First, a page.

Nick Papadopoulos: Thank you, Adam and thank you to your listeners at Peak Prosperity. It’s an honor to be on the show with you.
Adam Taggart: Thanks. It’s an honor to have you. Well, to get started can you provide a little bit of background on CropMobster? How did it get started and what key benefits and services does it provide?
Nick Papadopoulos: Sure thing, Adam. You know CropMobster got started like a lot of my ideas have in the past. I was working on my family’s farm in 2013 in Sonoma County, a 50 acre vegetable farm, and we had been making a lot of progress growing our business. We developed a CSA program working to sell to local grocers and really trying to be a part of the local food movement. The origins of CropMobster, I think, started when I was standing in the vegetable cooler of our farm on a Sunday night and guess what I saw? It was about seven or eight boxes of premium, beautiful, organic produce that had gone unsold and that would have been fed to chickens.
That just drove me insane in that moment. I think just something triggered in my mind and my heart to say that it was a problem for our farm. We’ve invested our money, our love, and our effort into growing this beautiful, nutritious produce. The problem for our community is that there are a lot of folks, whether they’re foodies looking for the best food in the area or local hunger relievers looking for donations, there were a lot of people who need that food and I just decided to take action. And so, CropMobster started when we started fiddling around with email and social media to do instant alerts any time we had extra food to sell or to donate.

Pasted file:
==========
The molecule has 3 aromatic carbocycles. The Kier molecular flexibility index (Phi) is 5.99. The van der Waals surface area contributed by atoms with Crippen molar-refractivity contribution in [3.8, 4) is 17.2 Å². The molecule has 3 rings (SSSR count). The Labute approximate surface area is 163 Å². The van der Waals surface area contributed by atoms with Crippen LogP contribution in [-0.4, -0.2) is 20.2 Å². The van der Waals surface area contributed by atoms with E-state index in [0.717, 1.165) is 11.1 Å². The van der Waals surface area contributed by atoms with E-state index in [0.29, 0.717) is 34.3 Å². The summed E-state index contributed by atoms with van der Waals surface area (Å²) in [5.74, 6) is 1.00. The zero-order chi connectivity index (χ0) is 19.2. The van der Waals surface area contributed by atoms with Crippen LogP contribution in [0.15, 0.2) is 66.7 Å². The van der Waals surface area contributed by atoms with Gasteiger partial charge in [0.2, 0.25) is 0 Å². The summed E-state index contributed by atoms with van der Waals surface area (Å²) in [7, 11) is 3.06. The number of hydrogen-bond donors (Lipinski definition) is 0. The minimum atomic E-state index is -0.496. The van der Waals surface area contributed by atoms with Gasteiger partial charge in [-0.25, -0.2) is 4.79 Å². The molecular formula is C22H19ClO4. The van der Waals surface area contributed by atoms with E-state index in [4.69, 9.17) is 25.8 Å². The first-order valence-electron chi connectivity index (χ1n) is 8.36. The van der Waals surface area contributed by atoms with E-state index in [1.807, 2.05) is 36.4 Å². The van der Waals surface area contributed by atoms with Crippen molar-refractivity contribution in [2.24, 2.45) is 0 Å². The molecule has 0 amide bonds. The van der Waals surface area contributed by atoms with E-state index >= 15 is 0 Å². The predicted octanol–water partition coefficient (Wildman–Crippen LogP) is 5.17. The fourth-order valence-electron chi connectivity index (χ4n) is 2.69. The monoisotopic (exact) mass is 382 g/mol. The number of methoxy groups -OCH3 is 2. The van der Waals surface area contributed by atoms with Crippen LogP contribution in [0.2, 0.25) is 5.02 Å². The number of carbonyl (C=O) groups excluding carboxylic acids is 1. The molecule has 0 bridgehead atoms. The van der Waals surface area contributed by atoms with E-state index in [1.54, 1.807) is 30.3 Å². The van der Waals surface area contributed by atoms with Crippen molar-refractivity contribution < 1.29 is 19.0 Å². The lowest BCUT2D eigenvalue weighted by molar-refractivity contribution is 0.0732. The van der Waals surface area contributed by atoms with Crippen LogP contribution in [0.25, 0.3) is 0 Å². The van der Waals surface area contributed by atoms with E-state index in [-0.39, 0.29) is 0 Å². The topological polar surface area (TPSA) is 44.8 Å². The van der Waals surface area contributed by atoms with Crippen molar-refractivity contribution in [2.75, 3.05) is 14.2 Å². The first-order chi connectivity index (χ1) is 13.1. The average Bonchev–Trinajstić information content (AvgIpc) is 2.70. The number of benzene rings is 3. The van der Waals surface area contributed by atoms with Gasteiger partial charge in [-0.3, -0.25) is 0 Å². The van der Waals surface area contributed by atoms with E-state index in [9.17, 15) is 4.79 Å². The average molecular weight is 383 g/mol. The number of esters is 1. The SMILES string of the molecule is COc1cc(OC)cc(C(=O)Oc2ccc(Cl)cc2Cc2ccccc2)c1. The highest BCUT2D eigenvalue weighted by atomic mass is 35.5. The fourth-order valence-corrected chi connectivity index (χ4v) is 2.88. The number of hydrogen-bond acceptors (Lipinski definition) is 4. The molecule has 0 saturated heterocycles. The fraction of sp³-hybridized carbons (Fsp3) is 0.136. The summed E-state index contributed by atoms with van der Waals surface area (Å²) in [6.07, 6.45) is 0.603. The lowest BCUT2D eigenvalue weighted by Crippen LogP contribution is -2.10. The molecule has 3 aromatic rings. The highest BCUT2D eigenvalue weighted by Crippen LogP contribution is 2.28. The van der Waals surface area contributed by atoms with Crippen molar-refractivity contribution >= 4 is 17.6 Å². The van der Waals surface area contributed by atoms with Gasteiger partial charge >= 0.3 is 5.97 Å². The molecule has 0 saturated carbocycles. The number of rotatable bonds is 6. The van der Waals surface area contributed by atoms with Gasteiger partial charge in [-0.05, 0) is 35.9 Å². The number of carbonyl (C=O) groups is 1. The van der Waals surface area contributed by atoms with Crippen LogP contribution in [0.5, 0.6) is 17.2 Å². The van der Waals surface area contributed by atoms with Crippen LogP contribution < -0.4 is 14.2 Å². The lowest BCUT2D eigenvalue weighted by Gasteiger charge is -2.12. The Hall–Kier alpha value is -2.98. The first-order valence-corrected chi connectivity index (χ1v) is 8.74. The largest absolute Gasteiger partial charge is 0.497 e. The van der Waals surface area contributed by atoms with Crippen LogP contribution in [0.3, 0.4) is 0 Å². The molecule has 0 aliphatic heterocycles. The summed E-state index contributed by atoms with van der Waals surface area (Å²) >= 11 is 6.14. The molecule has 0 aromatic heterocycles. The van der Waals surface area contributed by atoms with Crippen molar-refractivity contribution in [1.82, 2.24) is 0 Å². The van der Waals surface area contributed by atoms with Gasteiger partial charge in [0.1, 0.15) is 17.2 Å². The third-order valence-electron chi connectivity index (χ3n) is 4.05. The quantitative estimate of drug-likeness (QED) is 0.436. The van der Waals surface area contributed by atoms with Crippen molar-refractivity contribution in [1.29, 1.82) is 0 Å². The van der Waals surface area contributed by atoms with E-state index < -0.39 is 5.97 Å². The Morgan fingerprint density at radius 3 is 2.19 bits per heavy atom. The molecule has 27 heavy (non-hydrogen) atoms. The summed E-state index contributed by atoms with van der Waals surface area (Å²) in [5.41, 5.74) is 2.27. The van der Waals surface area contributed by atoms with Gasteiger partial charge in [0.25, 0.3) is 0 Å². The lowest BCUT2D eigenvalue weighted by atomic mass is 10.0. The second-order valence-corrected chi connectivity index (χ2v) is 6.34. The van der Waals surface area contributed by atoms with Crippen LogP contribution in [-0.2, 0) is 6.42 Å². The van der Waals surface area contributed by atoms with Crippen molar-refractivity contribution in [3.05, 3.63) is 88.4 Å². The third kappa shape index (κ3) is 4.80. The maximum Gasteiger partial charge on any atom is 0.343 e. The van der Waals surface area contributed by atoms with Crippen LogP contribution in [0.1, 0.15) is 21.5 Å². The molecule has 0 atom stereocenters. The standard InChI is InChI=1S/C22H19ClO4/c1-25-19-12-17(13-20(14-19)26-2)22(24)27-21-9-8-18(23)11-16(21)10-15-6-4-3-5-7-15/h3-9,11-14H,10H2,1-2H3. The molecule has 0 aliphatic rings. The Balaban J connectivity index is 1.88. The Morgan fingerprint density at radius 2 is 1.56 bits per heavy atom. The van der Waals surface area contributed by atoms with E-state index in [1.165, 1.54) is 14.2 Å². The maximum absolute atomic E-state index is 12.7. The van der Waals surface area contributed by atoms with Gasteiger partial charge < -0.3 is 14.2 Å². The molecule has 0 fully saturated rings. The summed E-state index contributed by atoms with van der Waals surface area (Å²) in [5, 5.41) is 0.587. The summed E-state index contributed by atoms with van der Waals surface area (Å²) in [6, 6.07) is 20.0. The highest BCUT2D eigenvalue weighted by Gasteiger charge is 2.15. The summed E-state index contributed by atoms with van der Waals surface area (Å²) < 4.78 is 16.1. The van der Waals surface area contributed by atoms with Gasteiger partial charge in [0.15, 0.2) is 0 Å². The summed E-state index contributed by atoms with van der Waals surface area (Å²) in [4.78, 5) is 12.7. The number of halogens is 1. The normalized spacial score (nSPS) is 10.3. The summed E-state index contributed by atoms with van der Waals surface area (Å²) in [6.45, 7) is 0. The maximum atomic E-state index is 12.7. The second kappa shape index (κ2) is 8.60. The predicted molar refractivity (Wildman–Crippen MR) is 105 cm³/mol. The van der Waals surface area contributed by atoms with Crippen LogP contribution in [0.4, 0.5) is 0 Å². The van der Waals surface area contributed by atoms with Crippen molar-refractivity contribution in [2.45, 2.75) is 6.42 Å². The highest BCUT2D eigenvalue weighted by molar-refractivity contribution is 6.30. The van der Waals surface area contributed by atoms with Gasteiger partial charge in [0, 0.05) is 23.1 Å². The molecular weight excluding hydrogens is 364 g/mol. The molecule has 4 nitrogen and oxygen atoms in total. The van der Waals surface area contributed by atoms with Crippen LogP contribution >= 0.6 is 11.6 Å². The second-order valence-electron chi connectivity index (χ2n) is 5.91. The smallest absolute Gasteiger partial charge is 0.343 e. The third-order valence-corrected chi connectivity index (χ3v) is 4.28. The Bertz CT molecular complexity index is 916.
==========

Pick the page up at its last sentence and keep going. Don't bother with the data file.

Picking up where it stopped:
So, the first time around we decided to post a deal: we said hey, folks we’ll give you a great deal on this food. It needs to move quickly, let’s say by tomorrow morning, so within 12 hours and we’ll cut you a deal. It will be a win for our farm and we’ll recover some costs. It will be a win for you. You’ll get a great deal on some premium food and I think for our community it would maybe be an example of getting something done that’s positive.